Computers in Education. Volume 1


Sergei Abramovich (Editor)
School of Education and Professional Studies, State University of New York at Potsdam, NY, US

Series: Computer Science, Technology and Applications
BISAC: EDU039000

This two-volume collection of diverse international experiences and perspectives on the current use of computers in education is a joint effort of fifty-seven authors from sixteen countries. Most of the chapters describe current work of the authors on the use of computers in their respective areas of education. The first volume includes chapters describing history and future trends of educational computing, technological infrastructure of Brazilian public education, the use of e-textbooks by college students in the United States, online leaning at the middle school level in Australia, theoretical aspects of knowledge sharing in technology-supported environments, the interplay between learning theories and technology, the integration of Web 2.0 tools in education, knowledge authoring in e-learning environments, application of technology to special education, and the use of computers in the teaching of physical education. (Imprint: Nova)


Table of Contents


Chapter 1. Educational computing: promising practices of the past, present, and future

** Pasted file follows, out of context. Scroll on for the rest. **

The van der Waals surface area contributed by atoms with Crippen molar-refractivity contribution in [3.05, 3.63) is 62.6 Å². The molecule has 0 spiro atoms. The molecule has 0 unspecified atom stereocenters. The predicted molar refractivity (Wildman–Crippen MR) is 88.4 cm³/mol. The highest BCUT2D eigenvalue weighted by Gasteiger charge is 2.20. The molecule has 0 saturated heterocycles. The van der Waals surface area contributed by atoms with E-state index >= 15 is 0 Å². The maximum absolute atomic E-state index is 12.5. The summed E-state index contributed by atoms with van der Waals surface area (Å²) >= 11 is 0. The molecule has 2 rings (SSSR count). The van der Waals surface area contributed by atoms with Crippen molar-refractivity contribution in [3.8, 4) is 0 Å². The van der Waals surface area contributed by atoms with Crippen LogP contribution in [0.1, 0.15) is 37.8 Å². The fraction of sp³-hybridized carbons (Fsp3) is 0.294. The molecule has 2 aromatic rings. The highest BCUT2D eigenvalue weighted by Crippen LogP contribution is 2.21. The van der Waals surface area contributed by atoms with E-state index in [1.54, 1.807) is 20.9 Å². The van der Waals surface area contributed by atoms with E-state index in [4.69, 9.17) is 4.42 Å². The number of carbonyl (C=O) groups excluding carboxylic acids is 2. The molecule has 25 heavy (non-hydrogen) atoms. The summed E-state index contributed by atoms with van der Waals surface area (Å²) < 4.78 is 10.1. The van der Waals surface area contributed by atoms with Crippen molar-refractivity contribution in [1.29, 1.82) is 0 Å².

(Cleborne D. Maddux, United States)

Chapter 2. Public policies for information and communication technologies provision and utilization in Brazilian schools
(José Guilherme Moreira Ribeiro, Antonio Carlos Alves Carvalho, Norma Teresinha Oliveira Reis and Eliete de Magalhães Viana Rosário, Brazil)

Chapter 3. Students’ preferences and performance using E-textbooks and print textbooks
(William D. Woody, David B. Daniel, and Joshua M. Stewart, United States)

Chapter 4. Mediating learning online in primary schools: The case of a classroom homepage
(Damian Maher, Australia)

Chapter 5. Orchestrating technology-enhanced collaborative learning: Effects of knowledge sharing and shared knowledge
(Kati Mäkitalo-Siegl, Finland/Germany; Karsten Stegmann, Ayleen Frete and Sara Streng, Germany)

Chapter 6. From present to virtual classroom: A review of the influence of ICT on education
(Maria Limniou, The University of Manchester, United Kingdom)

Chapter 7. How can Web 2.0 technologies provide innovative and effective learning opportunities?
(Sibel Somyürek and Bilal Atasoy, Turkey)

Chapter 8. Moral reasoning in knowledge authoring: An e-learning 4.0 prospect!
(Gonçalo Jorge Morais da Costa, Nuno Sotero Alves da Silva and Tiago Filipe Rodrigues da Fonseca, Portugal)

Chapter 9. Developing Educational Social ICT Tools to Hospitalized Children
(Carina S. Gonzalez, Pedro Toledo, Silvia Alayon, Maria Dolores Meneses and Margarita Rodríguez, Spain)

Chapter 10. Technology applications for students with special needs: unlocking the potential, opening a world of possibilities
(Kathleen Puckett and Blanche O’Bannon, United States)

Chapter 11. A comparison of student performance and satisfaction in blended and classroom multimedia applications experiences
(Nikolaos Vernadakis, Eleni Zetou, Maria Giannousi, Panagiotis Antoniou and Efthimis Kioumourtzoglou, Greece)


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